left (leftspeed,rightspeed);
    break;
   case 'r'://Turn Right
    leftspeed = 150;    //play with these 150 values until your robot only turns 30 degrees during it's turn left and turn right commands
    rightspeed = 150;  //play with these 150 values until your robot only turns 30 degrees during it's turn left and turn right commands
    right (leftspeed,rightspeed);
    break;
   default:
    stop();
    break;
   case 's'://stop
    halt (leftspeed,rightspeed);
    break;
 }

PaulS

Code: [Select]
     leftspeed = 255
     rightspeed = 255

The compiler and I would like if you used semicolons here... (and there...)

Schmidtn

#5
Jun 23, 2011, 12:12 am Last Edit: Jun 23, 2011, 12:15 am by Schmidtn Reason: 1
^true that... I always do that and get compiling errors.

ALWAYS

I fixed the offending post, but PaulS was right.

Trey

@ PaulS-

I tried adding another "while" statement incorporating millis() to make the rover stop turning left after 300 milliseconds. I eventually got the compiler to run through the code without errors, but the rover doesn't actually behave differently. It still turns in endless counter-clockwise circles. I think I need some way to start the millis() counter once I send the "left" command over the serial port.

Here's my code below:

@ Schmidtn

Thanks for your suggestion about the motor speed. I do have the motors set at different speeds. They are pretty cheap and the rover tends to turn right when both motors are running at full speed. I set the left speed motor a bit slower so that the rover basically goes straight in the forwards and backwards modes.

//Control the Rover with four over-serial commands: left, right, forward, backwards.
//Modified the forward, left, right and backward commands to make the rover go
//in the desired direction.

int E1 = 6; //M1 Speed Control
int E2 = 5; //M2 Speed Control
int M1 = 8; //M1 Direction Control
int M2 = 7; //M2 Direction Control


void setup (void)
{
  int i;
  for(i=5;i<=8;i++)
  pinMode(i, OUTPUT);
  Serial.begin(9600);
}

void loop(void)
{
  while (Serial.available() < 1) {} // Wait until a character is received
  char val = Serial.read();
  int leftspeed = 250; //255 is maximum speed
  int rightspeed = 255;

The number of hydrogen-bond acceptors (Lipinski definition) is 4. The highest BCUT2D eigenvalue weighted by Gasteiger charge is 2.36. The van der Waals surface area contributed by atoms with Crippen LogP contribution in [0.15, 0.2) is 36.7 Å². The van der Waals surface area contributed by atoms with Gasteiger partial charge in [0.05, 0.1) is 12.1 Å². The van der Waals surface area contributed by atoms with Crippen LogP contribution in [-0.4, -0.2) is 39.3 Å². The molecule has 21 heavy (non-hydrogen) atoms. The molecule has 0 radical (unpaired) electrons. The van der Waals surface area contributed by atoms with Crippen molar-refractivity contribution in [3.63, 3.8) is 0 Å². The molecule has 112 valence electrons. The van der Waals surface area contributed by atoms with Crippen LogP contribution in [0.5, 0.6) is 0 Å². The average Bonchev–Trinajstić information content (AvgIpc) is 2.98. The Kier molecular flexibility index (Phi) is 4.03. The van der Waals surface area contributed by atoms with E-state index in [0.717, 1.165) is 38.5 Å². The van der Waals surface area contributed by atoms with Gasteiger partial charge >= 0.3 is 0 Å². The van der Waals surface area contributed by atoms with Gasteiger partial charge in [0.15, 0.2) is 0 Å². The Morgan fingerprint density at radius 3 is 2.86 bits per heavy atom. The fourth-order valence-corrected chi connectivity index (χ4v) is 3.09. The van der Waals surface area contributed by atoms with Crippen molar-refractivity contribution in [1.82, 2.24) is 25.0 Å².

switch(val) // Perform an action depending on the command
  {
    case 'f'://Move Forward
     forward (leftspeed,rightspeed);
     break;
    case 'b'://Move Backwards
     reverse (leftspeed,rightspeed);
     break;
    case 'l'://Turn Left
     left (leftspeed,rightspeed);
     break;
    case 'r'://Turn Right
     right (leftspeed,rightspeed);
     break;
    default:
     stop();
     break;
    case 's'://stop
     halt (leftspeed,rightspeed);
     break;
  }
}

void stop (void) //Stop
{
  digitalWrite(E1,LOW);
  digitalWrite(E2,LOW);
}

void forward(char a,char b)
{
  analogWrite (E1,a);
  digitalWrite(M1,HIGH);
  analogWrite(E2,b);
  digitalWrite(M2,HIGH);
}

void reverse (char a,char b)
{
  analogWrite (E1,a);
  digitalWrite(M1,LOW);
  analogWrite(E2,b);
  digitalWrite(M2,LOW);
}


void left (char a,char b)
{
  int x = millis();
 
  while (x < 300)

{
  analogWrite (E1,a);
  digitalWrite(M1,LOW);
  analogWrite (E2,b);
  digitalWrite(M2,HIGH);
}

}
void right (char a,char b)
{
  analogWrite (E1,a);
  digitalWrite(M1,HIGH);
  analogWrite (E2,b);
  digitalWrite(M2,LOW);
}

void halt (char a,char b)
{
  digitalWrite(E1,LOW);
  digitalWrite(E2,LOW);
}

PaulS

Quote
I think I need some way to start the millis() counter once I send the "left" command over the serial port.

No. I can assure you that you do not need to restart the millis() counter. If you call your girlfriend (or boyfriend) and she/he says call me back in an hour, do you need to reset your watch? No, of course not. You simply note the current time. At many points in the future, you check the current time, and see if "now" minus "then" is greater to or equal to an hour. If so, you make the call again.

Code: [Select]
void left (char a,char b)
{
  int x = millis();

  while (x < 300)

{
  analogWrite (E1,a);
  digitalWrite(M1,LOW);
  analogWrite (E2,b);
  digitalWrite(M2,HIGH);
}

}

First off, millis() does not return an int. It returns an unsigned long. After the Arduino has been running for 32.7+ seconds, the output from millis() will overflow an int.

Something like this might work:
Code: [Select]
void left(char a, char b)
{
  // Note the time
  unsigned long turnStart = millis();

  // Start the turn
  analogWrite (E1,a);
  digitalWrite(M1,LOW);
  analogWrite (E2,b);
  digitalWrite(M2,HIGH);

  // Diddle for 300 milliseconds
  while(millis() - turnStart < 300)
  {
     // Don't do a thing...
  }

  // Stop turning
  analogWrite (E1,0);
  digitalWrite(M1,LOW);
  analogWrite (E2,0);
  digitalWrite(M2,LOW);
}

Trey

Thanks PaulS, this code you provided works perfectly!